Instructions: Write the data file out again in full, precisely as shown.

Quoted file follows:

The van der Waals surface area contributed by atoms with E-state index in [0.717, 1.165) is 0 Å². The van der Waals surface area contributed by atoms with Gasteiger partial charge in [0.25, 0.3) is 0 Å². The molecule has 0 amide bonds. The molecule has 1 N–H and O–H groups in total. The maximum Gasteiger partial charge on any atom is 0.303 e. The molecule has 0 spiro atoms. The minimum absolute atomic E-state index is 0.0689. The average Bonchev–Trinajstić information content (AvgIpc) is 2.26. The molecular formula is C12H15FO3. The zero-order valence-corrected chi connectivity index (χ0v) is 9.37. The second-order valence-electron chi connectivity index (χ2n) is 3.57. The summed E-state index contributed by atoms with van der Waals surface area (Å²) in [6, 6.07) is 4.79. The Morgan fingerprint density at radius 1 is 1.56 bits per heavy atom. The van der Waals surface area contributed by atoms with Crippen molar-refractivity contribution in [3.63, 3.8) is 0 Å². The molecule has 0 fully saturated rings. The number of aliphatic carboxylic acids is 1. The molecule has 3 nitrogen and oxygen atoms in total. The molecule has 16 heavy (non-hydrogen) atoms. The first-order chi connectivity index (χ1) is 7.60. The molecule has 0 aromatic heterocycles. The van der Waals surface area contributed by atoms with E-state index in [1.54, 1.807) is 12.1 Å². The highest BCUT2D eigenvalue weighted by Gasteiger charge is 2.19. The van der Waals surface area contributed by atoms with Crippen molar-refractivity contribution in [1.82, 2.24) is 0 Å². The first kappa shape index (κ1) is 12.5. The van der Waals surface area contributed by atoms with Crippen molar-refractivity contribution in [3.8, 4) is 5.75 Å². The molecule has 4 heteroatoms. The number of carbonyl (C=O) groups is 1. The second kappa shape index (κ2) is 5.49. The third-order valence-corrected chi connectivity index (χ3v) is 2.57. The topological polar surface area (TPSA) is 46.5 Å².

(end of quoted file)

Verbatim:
The van der Waals surface area contributed by atoms with E-state index in [0.717, 1.165) is 0 Å². The van der Waals surface area contributed by atoms with Gasteiger partial charge in [0.25, 0.3) is 0 Å². The molecule has 0 amide bonds. The molecule has 1 N–H and O–H groups in total. The maximum Gasteiger partial charge on any atom is 0.303 e. The molecule has 0 spiro atoms. The minimum absolute atomic E-state index is 0.0689. The average Bonchev–Trinajstić information content (AvgIpc) is 2.26. The molecular formula is C12H15FO3. The zero-order valence-corrected chi connectivity index (χ0v) is 9.37. The second-order valence-electron chi connectivity index (χ2n) is 3.57. The summed E-state index contributed by atoms with van der Waals surface area (Å²) in [6, 6.07) is 4.79. The Morgan fingerprint density at radius 1 is 1.56 bits per heavy atom. The van der Waals surface area contributed by atoms with Crippen molar-refractivity contribution in [3.63, 3.8) is 0 Å². The molecule has 0 fully saturated rings. The number of aliphatic carboxylic acids is 1. The molecule has 3 nitrogen and oxygen atoms in total. The molecule has 16 heavy (non-hydrogen) atoms. The first-order chi connectivity index (χ1) is 7.60. The molecule has 0 aromatic heterocycles. The van der Waals surface area contributed by atoms with E-state index in [1.54, 1.807) is 12.1 Å². The highest BCUT2D eigenvalue weighted by Gasteiger charge is 2.19. The van der Waals surface area contributed by atoms with Crippen molar-refractivity contribution in [1.82, 2.24) is 0 Å². The first kappa shape index (κ1) is 12.5. The van der Waals surface area contributed by atoms with Crippen molar-refractivity contribution in [3.8, 4) is 5.75 Å². The molecule has 4 heteroatoms. The number of carbonyl (C=O) groups is 1. The second kappa shape index (κ2) is 5.49. The third-order valence-corrected chi connectivity index (χ3v) is 2.57. The topological polar surface area (TPSA) is 46.5 Å².